Small groups with big impact: antibiotic heteroresistance more common than thought
When selecting antibiotics for treatment of bacterial infections, physicians often rely on regular drug sensitivity tests conducted on bacterial samples from the patients. Still, treatments are sometimes unsuccessful. A new study led by Dan Andersson from Uppsala University provides evidence that heteroresistance, the presence of a resistant subpopulation in a main population of susceptible cells, is part of the explanation.
Using the SciLifeLab National Genomics Infrastructure (NGI), the researchers investigated the existence of heteroresistance in bacteria isolated from patients, as well as the underlying mechanisms behind the phenomenon. Four different bacterial species causing infectious diseases in humans were analyzed, and 28 types of antibiotics were utilized. Surprisingly, their results demonstrated that more than a fourth of the bacteria-antibiotic-combinations studied contained resistant subpopulations.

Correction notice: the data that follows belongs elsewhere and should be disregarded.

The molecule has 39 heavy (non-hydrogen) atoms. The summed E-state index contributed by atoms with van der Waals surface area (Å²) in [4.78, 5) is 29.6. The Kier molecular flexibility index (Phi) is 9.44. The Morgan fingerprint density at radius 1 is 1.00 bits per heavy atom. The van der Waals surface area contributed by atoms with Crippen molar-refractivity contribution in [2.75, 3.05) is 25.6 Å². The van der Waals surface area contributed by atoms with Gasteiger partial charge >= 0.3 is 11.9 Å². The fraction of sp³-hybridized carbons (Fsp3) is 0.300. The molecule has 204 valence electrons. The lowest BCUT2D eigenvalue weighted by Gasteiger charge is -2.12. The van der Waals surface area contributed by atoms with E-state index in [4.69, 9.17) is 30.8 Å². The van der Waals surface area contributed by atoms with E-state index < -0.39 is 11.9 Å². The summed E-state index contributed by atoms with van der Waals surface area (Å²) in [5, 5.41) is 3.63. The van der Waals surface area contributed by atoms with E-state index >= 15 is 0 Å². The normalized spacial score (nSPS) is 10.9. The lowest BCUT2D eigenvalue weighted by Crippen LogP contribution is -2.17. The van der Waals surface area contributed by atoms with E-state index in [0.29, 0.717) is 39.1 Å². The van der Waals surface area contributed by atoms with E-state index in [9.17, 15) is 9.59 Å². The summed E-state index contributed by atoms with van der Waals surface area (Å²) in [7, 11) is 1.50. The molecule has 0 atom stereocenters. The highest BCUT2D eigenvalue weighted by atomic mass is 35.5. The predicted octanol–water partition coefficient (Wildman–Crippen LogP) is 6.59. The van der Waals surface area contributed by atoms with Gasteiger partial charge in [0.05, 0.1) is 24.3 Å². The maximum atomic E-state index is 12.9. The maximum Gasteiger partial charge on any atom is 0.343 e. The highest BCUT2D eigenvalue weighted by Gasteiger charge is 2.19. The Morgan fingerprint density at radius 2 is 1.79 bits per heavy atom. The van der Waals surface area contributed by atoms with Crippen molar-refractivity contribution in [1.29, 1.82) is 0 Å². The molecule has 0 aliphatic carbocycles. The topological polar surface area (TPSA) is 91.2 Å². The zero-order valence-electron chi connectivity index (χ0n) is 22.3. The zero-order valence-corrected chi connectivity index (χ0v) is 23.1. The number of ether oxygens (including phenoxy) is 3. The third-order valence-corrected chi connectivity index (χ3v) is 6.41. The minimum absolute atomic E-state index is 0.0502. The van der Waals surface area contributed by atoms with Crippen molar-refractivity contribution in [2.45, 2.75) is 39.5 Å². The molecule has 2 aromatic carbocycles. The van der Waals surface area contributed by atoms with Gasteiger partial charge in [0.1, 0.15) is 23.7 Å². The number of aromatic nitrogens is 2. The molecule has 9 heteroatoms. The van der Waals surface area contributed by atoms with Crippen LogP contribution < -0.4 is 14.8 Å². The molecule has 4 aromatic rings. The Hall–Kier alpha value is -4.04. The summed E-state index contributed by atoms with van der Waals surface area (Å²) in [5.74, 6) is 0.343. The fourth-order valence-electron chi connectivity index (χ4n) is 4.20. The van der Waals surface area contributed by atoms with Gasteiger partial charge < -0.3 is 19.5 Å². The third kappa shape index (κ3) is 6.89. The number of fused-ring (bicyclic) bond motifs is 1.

The researchers also show that heteroresistance is a result of spontaneous gene amplifications of resistance genes, causing antibiotic-sensitive bacteria with only one resistance gene copy to grow resistant when additional copies arise. As they are very instable, these gene amplifications are fickle, and a resistant bacterium can quickly become sensitive to antibiotics again. This trait makes heteroresistance difficult to detect and study, posing challenges to hospital laboratories the world over.